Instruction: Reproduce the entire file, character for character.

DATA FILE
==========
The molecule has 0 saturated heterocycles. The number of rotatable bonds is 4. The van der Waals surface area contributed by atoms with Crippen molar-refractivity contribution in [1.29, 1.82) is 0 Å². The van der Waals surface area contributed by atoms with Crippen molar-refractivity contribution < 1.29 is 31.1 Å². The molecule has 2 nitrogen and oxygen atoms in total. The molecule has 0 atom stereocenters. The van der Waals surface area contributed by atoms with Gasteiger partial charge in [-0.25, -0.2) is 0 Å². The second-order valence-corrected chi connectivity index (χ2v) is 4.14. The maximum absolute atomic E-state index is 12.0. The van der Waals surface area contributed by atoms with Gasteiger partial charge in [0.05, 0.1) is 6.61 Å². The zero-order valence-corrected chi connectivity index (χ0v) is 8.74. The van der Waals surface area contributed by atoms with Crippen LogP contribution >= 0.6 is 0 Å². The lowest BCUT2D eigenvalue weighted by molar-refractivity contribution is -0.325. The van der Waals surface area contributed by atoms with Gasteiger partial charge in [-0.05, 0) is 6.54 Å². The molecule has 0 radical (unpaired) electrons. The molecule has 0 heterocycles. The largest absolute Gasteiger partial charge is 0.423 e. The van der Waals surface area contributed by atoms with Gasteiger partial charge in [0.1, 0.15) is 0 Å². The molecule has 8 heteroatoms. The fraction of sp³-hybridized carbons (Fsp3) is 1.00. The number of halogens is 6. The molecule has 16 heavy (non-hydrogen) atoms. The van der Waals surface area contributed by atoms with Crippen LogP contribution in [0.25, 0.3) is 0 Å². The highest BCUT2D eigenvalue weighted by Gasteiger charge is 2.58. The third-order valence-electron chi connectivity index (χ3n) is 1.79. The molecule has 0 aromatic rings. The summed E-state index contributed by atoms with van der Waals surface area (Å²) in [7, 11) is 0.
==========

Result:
The molecule has 0 saturated heterocycles. The number of rotatable bonds is 4. The van der Waals surface area contributed by atoms with Crippen molar-refractivity contribution in [1.29, 1.82) is 0 Å². The van der Waals surface area contributed by atoms with Crippen molar-refractivity contribution < 1.29 is 31.1 Å². The molecule has 2 nitrogen and oxygen atoms in total. The molecule has 0 atom stereocenters. The van der Waals surface area contributed by atoms with Gasteiger partial charge in [-0.25, -0.2) is 0 Å². The second-order valence-corrected chi connectivity index (χ2v) is 4.14. The maximum absolute atomic E-state index is 12.0. The van der Waals surface area contributed by atoms with Gasteiger partial charge in [0.05, 0.1) is 6.61 Å². The zero-order valence-corrected chi connectivity index (χ0v) is 8.74. The van der Waals surface area contributed by atoms with Crippen LogP contribution >= 0.6 is 0 Å². The lowest BCUT2D eigenvalue weighted by molar-refractivity contribution is -0.325. The van der Waals surface area contributed by atoms with Gasteiger partial charge in [-0.05, 0) is 6.54 Å². The molecule has 0 radical (unpaired) electrons. The molecule has 0 heterocycles. The largest absolute Gasteiger partial charge is 0.423 e. The van der Waals surface area contributed by atoms with Gasteiger partial charge in [0.1, 0.15) is 0 Å². The molecule has 8 heteroatoms. The fraction of sp³-hybridized carbons (Fsp3) is 1.00. The number of halogens is 6. The molecule has 16 heavy (non-hydrogen) atoms. The van der Waals surface area contributed by atoms with Crippen LogP contribution in [0.25, 0.3) is 0 Å². The highest BCUT2D eigenvalue weighted by Gasteiger charge is 2.58. The third-order valence-electron chi connectivity index (χ3n) is 1.79. The molecule has 0 aromatic rings. The summed E-state index contributed by atoms with van der Waals surface area (Å²) in [7, 11) is 0.